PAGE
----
It recorded a 30% decrease in the number of vehicles in the city and, most importantly, a substantial reduction in nitrogen dioxide levels.

    • E. 

      On average, 3.6 million private vehicles are driven through the capital every day.

    • F. 

      Inevitably this enraged many of the city’s inhabitants who felt their civil rights were being violated as they were forced to use buses or trains to get to their destinations.

    • G. 

      When the Beijing Traffic Management Bureau saw it working they decided to increase the level of the fines.

  • 5. 
    Before 2006, the city was constantly covered by a thick brown cloud. The cause was pollution emitted from public transport, private vehicles and also by the city’s numerous factories and power plants. Nitrogen dioxide, the main pollutant from these sources, was not only above the ground covering the heads of inhabitants but also on the ground in the form of dense smog. (2) ………………………….. The effects of traffic pollution were everywhere. Those particularly affected were babies and young children, the elderly, and asthmatics who often suffered respiratory problems as a direct consequence.
    • A. 

      The high quantity of nitrogen dioxide emitted by public and private vehicles meant there was a high number of patients being admitted to hospitals throughout the city every week.

    • B. 

      The results of the ban are positive and a daily reduction of approximately 275 tonnes of emissions has been recorded.

    • C. 

      When rain descended upon the city, dirty smog turned to acid rain, which inevitably caused serious damage to cars, buildings and the city’s water supply.

    • D. 

      It recorded a 30% decrease in the number of vehicles in the city and, most importantly, a substantial reduction in nitrogen dioxide levels.

    • E. 

      On average, 3.6 million private vehicles are driven through the capital every day.

    • F. 

      Inevitably this enraged many of the city’s inhabitants who felt their civil rights were being violated as they were forced to use buses or trains to get to their destinations.

    • G. 

      When the Beijing Traffic Management Bureau saw it working they decided to increase the level of the fines.

  • 6. 
    A solution needed to be implemented. With the justification of the Beijing Olympic Games looming in the future and the desperate need to act, the government set up some controls to reduce the quantity of pollution and to improve the quality of air in the city. In November 2006, an experiment was carried out in which the use of government and commercial vehicles was prohibited in the city and, in addition, the use of private vehicles was limited. The experiment took place between 4th and 5th of November. (3) ………………………….. In view of the need to further increase the air quality in the city, for its inhabitants and for the Olympic Games, the model was enforced permanently, but with some changes.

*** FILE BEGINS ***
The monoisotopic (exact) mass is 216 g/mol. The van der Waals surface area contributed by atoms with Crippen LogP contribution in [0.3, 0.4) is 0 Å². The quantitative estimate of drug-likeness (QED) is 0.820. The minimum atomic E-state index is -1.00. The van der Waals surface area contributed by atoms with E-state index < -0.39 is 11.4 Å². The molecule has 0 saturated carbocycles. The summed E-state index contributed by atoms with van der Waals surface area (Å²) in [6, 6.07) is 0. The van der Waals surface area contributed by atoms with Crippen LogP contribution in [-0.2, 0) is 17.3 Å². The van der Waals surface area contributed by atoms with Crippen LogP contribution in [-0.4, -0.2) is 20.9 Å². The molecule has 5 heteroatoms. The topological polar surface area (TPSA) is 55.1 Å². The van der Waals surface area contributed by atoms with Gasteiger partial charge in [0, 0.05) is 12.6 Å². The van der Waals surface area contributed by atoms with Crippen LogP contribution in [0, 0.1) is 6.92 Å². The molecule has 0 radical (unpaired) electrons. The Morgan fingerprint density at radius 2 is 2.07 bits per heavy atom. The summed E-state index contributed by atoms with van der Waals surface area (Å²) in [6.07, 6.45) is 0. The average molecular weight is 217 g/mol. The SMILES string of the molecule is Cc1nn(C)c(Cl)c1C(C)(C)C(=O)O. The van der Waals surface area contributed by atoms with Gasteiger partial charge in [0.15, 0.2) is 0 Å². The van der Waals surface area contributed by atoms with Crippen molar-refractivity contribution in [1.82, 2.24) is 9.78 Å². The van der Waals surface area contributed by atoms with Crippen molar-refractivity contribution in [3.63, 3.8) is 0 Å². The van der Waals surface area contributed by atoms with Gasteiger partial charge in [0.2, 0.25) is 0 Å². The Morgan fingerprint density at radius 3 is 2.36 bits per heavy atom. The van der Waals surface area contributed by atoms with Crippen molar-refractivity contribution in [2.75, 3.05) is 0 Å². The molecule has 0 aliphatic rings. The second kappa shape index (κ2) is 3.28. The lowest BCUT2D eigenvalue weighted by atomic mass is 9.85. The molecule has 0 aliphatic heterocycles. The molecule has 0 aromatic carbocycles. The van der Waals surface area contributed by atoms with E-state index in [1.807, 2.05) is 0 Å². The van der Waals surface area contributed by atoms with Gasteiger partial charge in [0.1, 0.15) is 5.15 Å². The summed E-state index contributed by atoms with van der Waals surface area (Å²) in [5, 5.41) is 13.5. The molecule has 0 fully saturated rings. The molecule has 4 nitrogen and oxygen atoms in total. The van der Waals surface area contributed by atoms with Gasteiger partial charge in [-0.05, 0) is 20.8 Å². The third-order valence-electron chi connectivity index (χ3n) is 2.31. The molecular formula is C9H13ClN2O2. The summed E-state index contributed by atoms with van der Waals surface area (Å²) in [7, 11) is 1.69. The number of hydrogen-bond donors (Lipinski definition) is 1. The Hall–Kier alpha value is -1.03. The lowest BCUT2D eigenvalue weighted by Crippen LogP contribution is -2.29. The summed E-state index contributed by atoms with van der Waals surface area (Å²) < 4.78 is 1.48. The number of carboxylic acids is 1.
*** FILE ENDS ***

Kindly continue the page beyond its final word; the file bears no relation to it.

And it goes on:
• A. 

      The high quantity of nitrogen dioxide emitted by public and private vehicles meant there was a high number of patients being admitted to hospitals throughout the city every week.

    • B. 

      The results of the ban are positive and a daily reduction of approximately 275 tonnes of emissions has been recorded.

    • C. 

      When rain descended upon the city, dirty smog turned to acid rain, which inevitably caused serious damage to cars, buildings and the city’s water supply.

    • D. 

      It recorded a 30% decrease in the number of vehicles in the city and, most importantly, a substantial reduction in nitrogen dioxide levels.

    • E. 

      On average, 3.6 million private vehicles are driven through the capital every day.

    • F. 

      Inevitably this enraged many of the city’s inhabitants who felt their civil rights were being violated as they were forced to use buses or trains to get to their destinations.

    • G. 

      When the Beijing Traffic Management Bureau saw it working they decided to increase the level of the fines.

  • 7. 
    During the Olympics even tighter measures were adopted. The government brought in an even-odd licence plate system where only cars with a specific number plate were allowed to use the streets in the city on any specific day. (4) ………………………….. The Beijing Traffic Management Bureau again reported, during this period, a substantial drop in traffic congestion, and the levels of pollution within the city diminished.
    • A.